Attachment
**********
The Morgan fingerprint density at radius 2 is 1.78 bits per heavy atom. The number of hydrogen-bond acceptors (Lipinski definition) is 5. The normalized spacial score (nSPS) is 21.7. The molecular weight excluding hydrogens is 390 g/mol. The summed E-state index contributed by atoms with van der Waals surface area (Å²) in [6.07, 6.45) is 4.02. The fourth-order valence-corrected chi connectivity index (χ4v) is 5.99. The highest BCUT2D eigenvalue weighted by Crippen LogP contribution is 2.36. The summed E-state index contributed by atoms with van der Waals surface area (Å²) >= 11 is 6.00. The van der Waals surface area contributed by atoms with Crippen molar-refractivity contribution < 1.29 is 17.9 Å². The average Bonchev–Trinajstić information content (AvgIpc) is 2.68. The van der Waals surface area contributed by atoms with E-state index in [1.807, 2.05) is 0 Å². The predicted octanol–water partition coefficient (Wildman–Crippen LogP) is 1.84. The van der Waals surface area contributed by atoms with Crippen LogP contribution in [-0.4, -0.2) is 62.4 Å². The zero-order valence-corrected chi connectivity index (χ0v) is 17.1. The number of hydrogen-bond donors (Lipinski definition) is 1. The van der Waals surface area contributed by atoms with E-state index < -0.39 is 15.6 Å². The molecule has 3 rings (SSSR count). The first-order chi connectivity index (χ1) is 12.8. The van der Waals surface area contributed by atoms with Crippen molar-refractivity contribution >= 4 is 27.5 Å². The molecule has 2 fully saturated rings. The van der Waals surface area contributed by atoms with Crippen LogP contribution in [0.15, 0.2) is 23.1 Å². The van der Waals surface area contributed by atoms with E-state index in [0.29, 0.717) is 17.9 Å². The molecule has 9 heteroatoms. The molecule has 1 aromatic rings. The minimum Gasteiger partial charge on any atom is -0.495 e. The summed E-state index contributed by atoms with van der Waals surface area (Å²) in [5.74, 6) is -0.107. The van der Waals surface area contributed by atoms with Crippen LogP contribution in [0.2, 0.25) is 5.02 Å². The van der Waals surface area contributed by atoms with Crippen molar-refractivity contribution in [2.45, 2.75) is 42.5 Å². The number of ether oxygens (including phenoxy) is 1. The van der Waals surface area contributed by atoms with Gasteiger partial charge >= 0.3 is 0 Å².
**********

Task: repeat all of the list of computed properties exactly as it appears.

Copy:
The Morgan fingerprint density at radius 2 is 1.78 bits per heavy atom. The number of hydrogen-bond acceptors (Lipinski definition) is 5. The normalized spacial score (nSPS) is 21.7. The molecular weight excluding hydrogens is 390 g/mol. The summed E-state index contributed by atoms with van der Waals surface area (Å²) in [6.07, 6.45) is 4.02. The fourth-order valence-corrected chi connectivity index (χ4v) is 5.99. The highest BCUT2D eigenvalue weighted by Crippen LogP contribution is 2.36. The summed E-state index contributed by atoms with van der Waals surface area (Å²) >= 11 is 6.00. The van der Waals surface area contributed by atoms with Crippen molar-refractivity contribution < 1.29 is 17.9 Å². The average Bonchev–Trinajstić information content (AvgIpc) is 2.68. The van der Waals surface area contributed by atoms with E-state index in [1.807, 2.05) is 0 Å². The predicted octanol–water partition coefficient (Wildman–Crippen LogP) is 1.84. The van der Waals surface area contributed by atoms with Crippen LogP contribution in [-0.4, -0.2) is 62.4 Å². The zero-order valence-corrected chi connectivity index (χ0v) is 17.1. The number of hydrogen-bond donors (Lipinski definition) is 1. The van der Waals surface area contributed by atoms with E-state index < -0.39 is 15.6 Å². The molecule has 3 rings (SSSR count). The first-order chi connectivity index (χ1) is 12.8. The van der Waals surface area contributed by atoms with Crippen molar-refractivity contribution >= 4 is 27.5 Å². The molecule has 2 fully saturated rings. The van der Waals surface area contributed by atoms with Crippen LogP contribution in [0.15, 0.2) is 23.1 Å². The van der Waals surface area contributed by atoms with E-state index in [0.29, 0.717) is 17.9 Å². The molecule has 9 heteroatoms. The molecule has 1 aromatic rings. The minimum Gasteiger partial charge on any atom is -0.495 e. The summed E-state index contributed by atoms with van der Waals surface area (Å²) in [5.74, 6) is -0.107. The van der Waals surface area contributed by atoms with Crippen LogP contribution in [0.2, 0.25) is 5.02 Å². The van der Waals surface area contributed by atoms with Crippen molar-refractivity contribution in [2.45, 2.75) is 42.5 Å². The number of ether oxygens (including phenoxy) is 1. The van der Waals surface area contributed by atoms with Gasteiger partial charge >= 0.3 is 0 Å².